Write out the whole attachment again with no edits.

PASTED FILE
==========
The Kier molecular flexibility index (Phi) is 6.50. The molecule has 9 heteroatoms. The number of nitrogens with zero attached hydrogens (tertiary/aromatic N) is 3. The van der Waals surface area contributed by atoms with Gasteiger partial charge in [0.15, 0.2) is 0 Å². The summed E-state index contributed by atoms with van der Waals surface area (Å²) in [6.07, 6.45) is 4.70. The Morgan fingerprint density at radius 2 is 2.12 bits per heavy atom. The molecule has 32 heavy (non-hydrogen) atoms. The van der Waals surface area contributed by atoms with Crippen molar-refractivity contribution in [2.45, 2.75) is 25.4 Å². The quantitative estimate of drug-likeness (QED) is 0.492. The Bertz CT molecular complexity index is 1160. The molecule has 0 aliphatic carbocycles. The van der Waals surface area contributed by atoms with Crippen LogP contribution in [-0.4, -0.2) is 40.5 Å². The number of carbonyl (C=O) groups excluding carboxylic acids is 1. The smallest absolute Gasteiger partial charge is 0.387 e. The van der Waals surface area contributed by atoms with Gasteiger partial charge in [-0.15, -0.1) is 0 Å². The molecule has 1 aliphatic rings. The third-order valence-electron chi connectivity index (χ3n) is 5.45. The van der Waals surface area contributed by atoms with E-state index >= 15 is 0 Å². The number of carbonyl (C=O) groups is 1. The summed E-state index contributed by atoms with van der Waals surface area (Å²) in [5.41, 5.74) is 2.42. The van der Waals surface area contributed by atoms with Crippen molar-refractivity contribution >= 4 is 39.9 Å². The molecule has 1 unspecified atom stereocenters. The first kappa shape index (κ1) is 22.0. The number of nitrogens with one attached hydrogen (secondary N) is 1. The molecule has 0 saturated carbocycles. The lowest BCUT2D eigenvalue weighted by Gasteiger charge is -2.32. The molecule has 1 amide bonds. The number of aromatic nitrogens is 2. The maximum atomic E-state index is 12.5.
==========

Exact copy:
The Kier molecular flexibility index (Phi) is 6.50. The molecule has 9 heteroatoms. The number of nitrogens with zero attached hydrogens (tertiary/aromatic N) is 3. The van der Waals surface area contributed by atoms with Gasteiger partial charge in [0.15, 0.2) is 0 Å². The summed E-state index contributed by atoms with van der Waals surface area (Å²) in [6.07, 6.45) is 4.70. The Morgan fingerprint density at radius 2 is 2.12 bits per heavy atom. The molecule has 32 heavy (non-hydrogen) atoms. The van der Waals surface area contributed by atoms with Crippen molar-refractivity contribution in [2.45, 2.75) is 25.4 Å². The quantitative estimate of drug-likeness (QED) is 0.492. The Bertz CT molecular complexity index is 1160. The molecule has 0 aliphatic carbocycles. The van der Waals surface area contributed by atoms with Crippen LogP contribution in [-0.4, -0.2) is 40.5 Å². The number of carbonyl (C=O) groups excluding carboxylic acids is 1. The smallest absolute Gasteiger partial charge is 0.387 e. The van der Waals surface area contributed by atoms with Gasteiger partial charge in [-0.15, -0.1) is 0 Å². The molecule has 1 aliphatic rings. The third-order valence-electron chi connectivity index (χ3n) is 5.45. The van der Waals surface area contributed by atoms with E-state index >= 15 is 0 Å². The number of carbonyl (C=O) groups is 1. The summed E-state index contributed by atoms with van der Waals surface area (Å²) in [5.41, 5.74) is 2.42. The van der Waals surface area contributed by atoms with Crippen molar-refractivity contribution >= 4 is 39.9 Å². The molecule has 1 unspecified atom stereocenters. The first kappa shape index (κ1) is 22.0. The number of nitrogens with one attached hydrogen (secondary N) is 1. The molecule has 0 saturated carbocycles. The lowest BCUT2D eigenvalue weighted by Gasteiger charge is -2.32. The molecule has 1 amide bonds. The number of aromatic nitrogens is 2. The maximum atomic E-state index is 12.5.